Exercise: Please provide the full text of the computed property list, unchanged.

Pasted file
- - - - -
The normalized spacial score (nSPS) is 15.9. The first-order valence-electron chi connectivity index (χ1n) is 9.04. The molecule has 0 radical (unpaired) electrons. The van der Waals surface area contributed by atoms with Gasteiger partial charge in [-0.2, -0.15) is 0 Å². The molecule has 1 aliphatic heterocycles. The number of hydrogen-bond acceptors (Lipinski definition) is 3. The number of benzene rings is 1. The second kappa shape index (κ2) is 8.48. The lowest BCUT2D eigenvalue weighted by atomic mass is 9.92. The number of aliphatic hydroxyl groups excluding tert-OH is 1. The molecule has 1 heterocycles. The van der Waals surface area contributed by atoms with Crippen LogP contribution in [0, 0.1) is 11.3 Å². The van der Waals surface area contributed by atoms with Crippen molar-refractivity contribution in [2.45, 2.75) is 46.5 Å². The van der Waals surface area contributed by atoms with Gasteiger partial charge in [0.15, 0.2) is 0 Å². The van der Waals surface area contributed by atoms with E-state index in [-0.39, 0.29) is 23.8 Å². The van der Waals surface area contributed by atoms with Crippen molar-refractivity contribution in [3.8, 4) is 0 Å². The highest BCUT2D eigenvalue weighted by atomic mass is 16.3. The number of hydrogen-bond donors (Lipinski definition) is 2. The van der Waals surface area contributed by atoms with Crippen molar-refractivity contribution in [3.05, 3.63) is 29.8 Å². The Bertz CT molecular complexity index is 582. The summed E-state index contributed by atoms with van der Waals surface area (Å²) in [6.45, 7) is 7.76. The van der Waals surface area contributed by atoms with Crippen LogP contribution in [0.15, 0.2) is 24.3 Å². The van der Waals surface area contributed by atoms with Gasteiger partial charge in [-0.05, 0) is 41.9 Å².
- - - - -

The normalized spacial score (nSPS) is 15.9. The first-order valence-electron chi connectivity index (χ1n) is 9.04. The molecule has 0 radical (unpaired) electrons. The van der Waals surface area contributed by atoms with Gasteiger partial charge in [-0.2, -0.15) is 0 Å². The molecule has 1 aliphatic heterocycles. The number of hydrogen-bond acceptors (Lipinski definition) is 3. The number of benzene rings is 1. The second kappa shape index (κ2) is 8.48. The lowest BCUT2D eigenvalue weighted by atomic mass is 9.92. The number of aliphatic hydroxyl groups excluding tert-OH is 1. The molecule has 1 heterocycles. The van der Waals surface area contributed by atoms with Crippen LogP contribution in [0, 0.1) is 11.3 Å². The van der Waals surface area contributed by atoms with Crippen molar-refractivity contribution in [2.45, 2.75) is 46.5 Å². The van der Waals surface area contributed by atoms with Gasteiger partial charge in [0.15, 0.2) is 0 Å². The van der Waals surface area contributed by atoms with E-state index in [-0.39, 0.29) is 23.8 Å². The van der Waals surface area contributed by atoms with Crippen molar-refractivity contribution in [3.8, 4) is 0 Å². The highest BCUT2D eigenvalue weighted by atomic mass is 16.3. The number of hydrogen-bond donors (Lipinski definition) is 2. The van der Waals surface area contributed by atoms with Crippen molar-refractivity contribution in [3.05, 3.63) is 29.8 Å². The Bertz CT molecular complexity index is 582. The summed E-state index contributed by atoms with van der Waals surface area (Å²) in [6.45, 7) is 7.76. The van der Waals surface area contributed by atoms with Crippen LogP contribution in [0.15, 0.2) is 24.3 Å². The van der Waals surface area contributed by atoms with Gasteiger partial charge in [-0.05, 0) is 41.9 Å².